In the clear and central cases, supplements have the character of interpolations or appendages. An interpolation [e.g. the best solution, it seems to me, would be to readvertise the position] is located at a position between the beginning and end of a main clause: it represents an interruption to the flow of the clause. An appendage is attached loosely at the beginning or end of a clause. In speech, supplements are marked as such by the prosody: they are intonationally separate from the rest of the sentence. In writing, they are normally set off from the rest of the sentence by punctuation marks - commas, or stronger marks such as dashes, parentheses, or (in the cases of appendages in end position) a colon. Punctuation allows for different degrees of separation. … Supplements are parts of a sentence that aren't integrated into the syntactical structure of it … Although supplements are not syntactically dependent on a head, they are semantically related to what we will call their anchor.

Syntactitians use various terms like 'modifier', 'supplement' etc. To get you started on understanding them, see this diagram.

In your example, the NP Riquewihr is the anchor for the supplement a village on the route des vins, which is also an NP.

[E4] Later on, experience the otherworldly feel of Riquewihr and the route des vins.

As BillJ said in the comments, Riquewihr and the route des vins is not itself an NP, but is rather a coordination of two NPs: Riquewihr and the route des vins. Coordination and supplementation (we saw an example of the latter in the previous example) are both examples of non-headed constructions. For example, Riquewihr and the route des vins does not have a head, because the two NP constituents 'are of equal syntactic status: we cannot say that one is head and the other dependent' (CGEL, p. 1275). (The reason that supplementation is non-headed is that it is not integrated into the syntactical structure of the clause.)

Note that a coordination of two NPs may function as a complement in sentence structure just as well as a single NP can, so functionally it is like an NP.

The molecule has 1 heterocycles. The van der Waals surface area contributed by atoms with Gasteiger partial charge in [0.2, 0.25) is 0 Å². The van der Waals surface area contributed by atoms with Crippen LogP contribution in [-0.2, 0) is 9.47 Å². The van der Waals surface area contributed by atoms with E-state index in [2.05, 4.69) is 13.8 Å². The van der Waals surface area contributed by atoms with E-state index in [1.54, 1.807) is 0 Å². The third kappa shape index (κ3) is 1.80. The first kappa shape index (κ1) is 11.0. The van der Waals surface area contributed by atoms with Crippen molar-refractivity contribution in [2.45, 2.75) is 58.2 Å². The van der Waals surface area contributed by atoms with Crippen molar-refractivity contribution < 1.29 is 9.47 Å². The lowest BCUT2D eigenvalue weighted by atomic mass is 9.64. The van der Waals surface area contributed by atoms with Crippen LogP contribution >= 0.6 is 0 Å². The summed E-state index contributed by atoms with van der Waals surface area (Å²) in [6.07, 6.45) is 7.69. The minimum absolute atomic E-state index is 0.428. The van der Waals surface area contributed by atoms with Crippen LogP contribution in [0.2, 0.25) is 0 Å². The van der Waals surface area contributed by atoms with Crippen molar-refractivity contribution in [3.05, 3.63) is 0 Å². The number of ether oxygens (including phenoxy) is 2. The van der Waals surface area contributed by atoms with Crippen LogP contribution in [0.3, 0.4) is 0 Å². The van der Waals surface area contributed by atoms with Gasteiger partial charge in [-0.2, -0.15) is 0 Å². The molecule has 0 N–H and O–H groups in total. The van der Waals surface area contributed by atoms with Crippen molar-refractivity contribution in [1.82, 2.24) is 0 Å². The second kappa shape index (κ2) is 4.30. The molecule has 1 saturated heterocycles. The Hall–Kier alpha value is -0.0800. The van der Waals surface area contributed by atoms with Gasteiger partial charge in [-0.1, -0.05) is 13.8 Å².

One may wonder why this wasn't enough for the syntacticians (at least those who wrote CGEL) to expand the notion of an NP to include coordinated NPs as well. I am not an expert, but I guess that the reason is that coordinated NPs have too many important things in common with other kinds of coordination, for example those that involve an NP and something else. Here is one example of such a thing (CGEL, p. 1326):

He became [very forgetful and an embarrassment to his family].

Here we have a coordination of the adjective phrase (AdjP) very forgetful and the NP an embarrassment to his family. Here the coordination functions as a predicative complement (PC), which is a role that both NPs and AdjPs readily fulfill, so, unsurprisingly, their coordination can fulfill it, too. On the other hand, that coordination couldn't be the subject of a sentence, because AdjPs cannot function as subjects.

[E5] Later on, experience the otherworldly feel of Riquewihr located on the route des vins.

Here located is in fact not a past participle of the verb locate, but is instead an adjective. This can be seen by the fact that it can function as a predicative complement (PC), evidenced by the fact that it can be a complement to such verbs as seem, appear, look, remain:

Riquewihr seemed located on the route des vins.

Thus located on the route des vins is an adjective phrase (AdjP), composed of the head located and its complement, the preposition phrase (PP) on the route des vins. Therefore, Riquewihr located on the route des vins is an NP. Its head is Riquewihr, which has a post-head modifier, namely the AdjP located on the route des vins.